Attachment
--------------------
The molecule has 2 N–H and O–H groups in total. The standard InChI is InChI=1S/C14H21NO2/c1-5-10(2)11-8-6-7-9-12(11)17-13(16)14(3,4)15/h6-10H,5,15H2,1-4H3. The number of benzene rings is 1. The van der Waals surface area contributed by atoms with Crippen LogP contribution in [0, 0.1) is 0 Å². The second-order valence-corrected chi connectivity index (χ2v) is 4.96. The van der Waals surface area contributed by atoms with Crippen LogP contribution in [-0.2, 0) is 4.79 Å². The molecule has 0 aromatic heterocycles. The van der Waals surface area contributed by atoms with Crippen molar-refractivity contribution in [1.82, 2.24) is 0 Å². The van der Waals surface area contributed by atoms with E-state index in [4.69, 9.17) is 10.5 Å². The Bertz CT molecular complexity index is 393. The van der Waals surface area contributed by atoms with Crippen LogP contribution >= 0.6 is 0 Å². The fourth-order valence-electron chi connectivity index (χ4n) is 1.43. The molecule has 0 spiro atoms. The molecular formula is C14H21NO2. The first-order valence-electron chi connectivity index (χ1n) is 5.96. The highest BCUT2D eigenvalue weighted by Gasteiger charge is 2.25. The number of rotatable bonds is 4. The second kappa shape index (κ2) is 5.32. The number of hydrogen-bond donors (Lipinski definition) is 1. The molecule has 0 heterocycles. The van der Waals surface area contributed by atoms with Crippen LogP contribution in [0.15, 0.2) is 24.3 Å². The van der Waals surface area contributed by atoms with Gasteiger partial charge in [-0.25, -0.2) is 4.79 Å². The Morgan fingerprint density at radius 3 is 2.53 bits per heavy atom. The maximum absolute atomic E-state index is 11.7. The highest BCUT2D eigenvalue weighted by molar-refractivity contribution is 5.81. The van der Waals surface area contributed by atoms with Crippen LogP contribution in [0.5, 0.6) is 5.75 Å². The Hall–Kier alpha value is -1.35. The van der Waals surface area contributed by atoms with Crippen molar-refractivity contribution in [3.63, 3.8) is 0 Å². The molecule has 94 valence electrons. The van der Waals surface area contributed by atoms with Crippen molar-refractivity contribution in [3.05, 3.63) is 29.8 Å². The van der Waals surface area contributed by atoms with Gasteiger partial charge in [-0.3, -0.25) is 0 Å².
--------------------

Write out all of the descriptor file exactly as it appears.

The molecule has 2 N–H and O–H groups in total. The standard InChI is InChI=1S/C14H21NO2/c1-5-10(2)11-8-6-7-9-12(11)17-13(16)14(3,4)15/h6-10H,5,15H2,1-4H3. The number of benzene rings is 1. The van der Waals surface area contributed by atoms with Crippen LogP contribution in [0, 0.1) is 0 Å². The second-order valence-corrected chi connectivity index (χ2v) is 4.96. The van der Waals surface area contributed by atoms with Crippen LogP contribution in [-0.2, 0) is 4.79 Å². The molecule has 0 aromatic heterocycles. The van der Waals surface area contributed by atoms with Crippen molar-refractivity contribution in [1.82, 2.24) is 0 Å². The van der Waals surface area contributed by atoms with E-state index in [4.69, 9.17) is 10.5 Å². The Bertz CT molecular complexity index is 393. The van der Waals surface area contributed by atoms with Crippen LogP contribution >= 0.6 is 0 Å². The fourth-order valence-electron chi connectivity index (χ4n) is 1.43. The molecule has 0 spiro atoms. The molecular formula is C14H21NO2. The first-order valence-electron chi connectivity index (χ1n) is 5.96. The highest BCUT2D eigenvalue weighted by Gasteiger charge is 2.25. The number of rotatable bonds is 4. The second kappa shape index (κ2) is 5.32. The number of hydrogen-bond donors (Lipinski definition) is 1. The molecule has 0 heterocycles. The van der Waals surface area contributed by atoms with Crippen LogP contribution in [0.15, 0.2) is 24.3 Å². The van der Waals surface area contributed by atoms with Gasteiger partial charge in [-0.25, -0.2) is 4.79 Å². The Morgan fingerprint density at radius 3 is 2.53 bits per heavy atom. The maximum absolute atomic E-state index is 11.7. The highest BCUT2D eigenvalue weighted by molar-refractivity contribution is 5.81. The van der Waals surface area contributed by atoms with Crippen LogP contribution in [0.5, 0.6) is 5.75 Å². The Hall–Kier alpha value is -1.35. The van der Waals surface area contributed by atoms with Crippen molar-refractivity contribution in [3.63, 3.8) is 0 Å². The molecule has 94 valence electrons. The van der Waals surface area contributed by atoms with Crippen molar-refractivity contribution in [3.05, 3.63) is 29.8 Å². The van der Waals surface area contributed by atoms with Gasteiger partial charge in [-0.3, -0.25) is 0 Å².